(simplify (construct-expression (* 5 (determinant x)) {'x matrix})))

The other approach would be to have construction functions in an own namespace, with concise names, just like core.matrix did with the operators namespace.

(ns test
  (:use [])
  (:refer-clojure :exclude [* - + == /]))
(let [matrix [[1 0 1]
              [0 1 0]
              [1 0 1]]]
 (simplify (* 5 (determinant matrix))))

Mike Anderson also posted some interesting usage examples (with a possible syntax) on the clojure mailing list:

; 1. Solving simultaneous equations expressed in arrays:

(solve [x y] (== [x y] (* [[3 0] [0 10]] [y 1])))
=> [30 10]

;2a. Derivatives of array expressions:

(derivative [x] (* [x 2] [3 (* x x)]))
=> [3 (* 4 x)]

;2b. Derivatives that are themselves vectors / arrays:

(derivative [[x y]] (* [x 2] [3 (* x x)]))
=> [[3 (* 4 x)] 0]

;3. Simplification of computations on arrays:

(simplify (trace [[x y] [z (- 5 x)]]))
=> 5

;4. Simplification of array-level expressions

(simplify (* 10 A (some-identity-matrix) (inverse A) B))
=> (* 10 B)

What would be your favorite way of using expresso?

3 expresso on core.matrix expressions

Considering the close relation between expresso and core.matrix it is very likely that expresso (especially the optimizer) will be used on core.matrix expressions. Mike's examples also point in this direction. What about making expresso an implementation of core.matrix ? It would not calculate the results of matrix operations, but create the expressions under the hood. That way one could just switch the implementation of core.matrix to make the matrix expression available to expresso.

For the core.matrix folks: Do you think that is possible? There are certainly a few caveats in it but it seems to be the perfect way of using expresso in a core.matrix context.

Date: 2013-06-14T23:09+0200

Author: Maik Schünemann

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Mittwoch, 29. Mai 2013

GSOC Project - Algebraic Expressions

GSOC Project - Algebraic Expressions

GSOC Project - Algebraic Expressions

Hello clojurians. I am glad to say that my Proposal for the Algebraic Expression project idea was accepted! It is a very interesting project and can be a big benefit for the scientific computing interested clojure programmers. In this blog post I want to tell what I plan to achieve in expresso ( a good name for the project :)), and also to discuss some relevant design decisions I have to make. I really appreciate every comment or advice. The more I get, the better I can make the library for you! So please comment.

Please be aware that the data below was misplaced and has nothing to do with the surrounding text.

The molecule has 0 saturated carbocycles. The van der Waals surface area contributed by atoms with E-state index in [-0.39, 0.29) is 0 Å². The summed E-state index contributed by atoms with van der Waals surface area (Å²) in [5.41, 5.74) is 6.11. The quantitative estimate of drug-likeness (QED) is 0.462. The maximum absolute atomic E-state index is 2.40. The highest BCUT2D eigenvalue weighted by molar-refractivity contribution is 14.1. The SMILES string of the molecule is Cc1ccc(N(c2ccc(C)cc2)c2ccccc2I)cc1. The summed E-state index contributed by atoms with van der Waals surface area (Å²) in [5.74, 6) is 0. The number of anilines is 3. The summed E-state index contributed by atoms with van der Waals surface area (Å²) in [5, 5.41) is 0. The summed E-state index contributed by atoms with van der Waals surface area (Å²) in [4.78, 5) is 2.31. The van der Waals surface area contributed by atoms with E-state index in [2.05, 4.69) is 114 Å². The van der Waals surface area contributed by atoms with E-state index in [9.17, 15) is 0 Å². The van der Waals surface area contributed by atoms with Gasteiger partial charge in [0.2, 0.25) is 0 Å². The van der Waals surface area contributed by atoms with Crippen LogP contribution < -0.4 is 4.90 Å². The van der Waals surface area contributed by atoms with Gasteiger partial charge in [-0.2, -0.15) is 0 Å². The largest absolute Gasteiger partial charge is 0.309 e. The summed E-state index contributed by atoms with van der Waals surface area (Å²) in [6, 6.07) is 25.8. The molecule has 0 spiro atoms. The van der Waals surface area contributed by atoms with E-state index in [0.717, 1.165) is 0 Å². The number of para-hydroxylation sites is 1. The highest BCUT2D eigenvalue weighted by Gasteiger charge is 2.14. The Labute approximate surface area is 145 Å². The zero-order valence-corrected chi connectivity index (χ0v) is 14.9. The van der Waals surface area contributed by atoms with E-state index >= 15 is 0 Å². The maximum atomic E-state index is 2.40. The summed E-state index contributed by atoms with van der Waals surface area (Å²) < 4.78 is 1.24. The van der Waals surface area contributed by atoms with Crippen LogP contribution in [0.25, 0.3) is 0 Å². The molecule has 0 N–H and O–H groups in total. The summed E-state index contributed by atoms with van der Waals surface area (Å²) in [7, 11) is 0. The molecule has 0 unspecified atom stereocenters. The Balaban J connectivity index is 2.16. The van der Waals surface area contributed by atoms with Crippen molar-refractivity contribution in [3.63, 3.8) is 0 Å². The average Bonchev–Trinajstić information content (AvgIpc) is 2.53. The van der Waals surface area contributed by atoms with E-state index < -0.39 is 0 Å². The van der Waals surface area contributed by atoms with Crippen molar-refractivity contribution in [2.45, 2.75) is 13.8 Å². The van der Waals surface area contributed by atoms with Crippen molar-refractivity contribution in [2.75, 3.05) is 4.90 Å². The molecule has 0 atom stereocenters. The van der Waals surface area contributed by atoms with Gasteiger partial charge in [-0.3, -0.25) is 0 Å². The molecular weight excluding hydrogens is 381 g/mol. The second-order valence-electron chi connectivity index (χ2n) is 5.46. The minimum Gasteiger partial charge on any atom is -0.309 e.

1 General Idea

Expresso aims to be a general purpose library to syntactically manipulate algebraic expressions, and combines clojure and the declarative power of core.logic to do this.

It will contain a solver and an optimizer, which are inspired by sympy and theano.

To give a more concrete idea, here ist the synopsis part of my proposal:

The goal is to implement a library for manipulating and analyzing algebraic expressions. This would allow several advanced features like solving a system of equations in regard to a variable X, or optimizing an expression for executing via core.matrix. The library should also be extensible, to build a foundation for symbolic manipulation of expressions, on which other more sophisticated transformations can be based.

I plan to use the search and backtracking capabilities of core.logic - the clojure port of mini-kanren - to manipulate expressions. The scope of the library would be:

  • setting up a logic programming context, in which manipulations can be applied
  • providing a general rule-based transformation facility - with convenient syntax for defining rules. A rule can be any logical clause, which enables even whole manipulations to be stated as rules
  • transforming an expression into a (or more) suitable standart form (i.e unnesting sums, eliminating zero multiplication,…) for further manipulations.
  • an input namespace, which makes it easy to transform and existing expression using core.matrix to a suitable one for algebraic manipulation

Also, it should contain two more sophisticated transformations

  • an optimizer, which transforms an expression to be used with core.matrix to an equivalent expression, which runs faster. It could do optimizations, like removing redundant calculations,moving computation to compile time, analyzing the expression for parrallel executiion, …
  • a solver for solving (sets of) equations. It would analyze the expression and recursively try to e.g isolate the variable if it occurs only once, solve the equation as an polynominal, contract multiple occurences of the variable. each of this transformations above can be a rule by itself and can contain rules by itself. This would make the solver extensible.

2 Core design decisions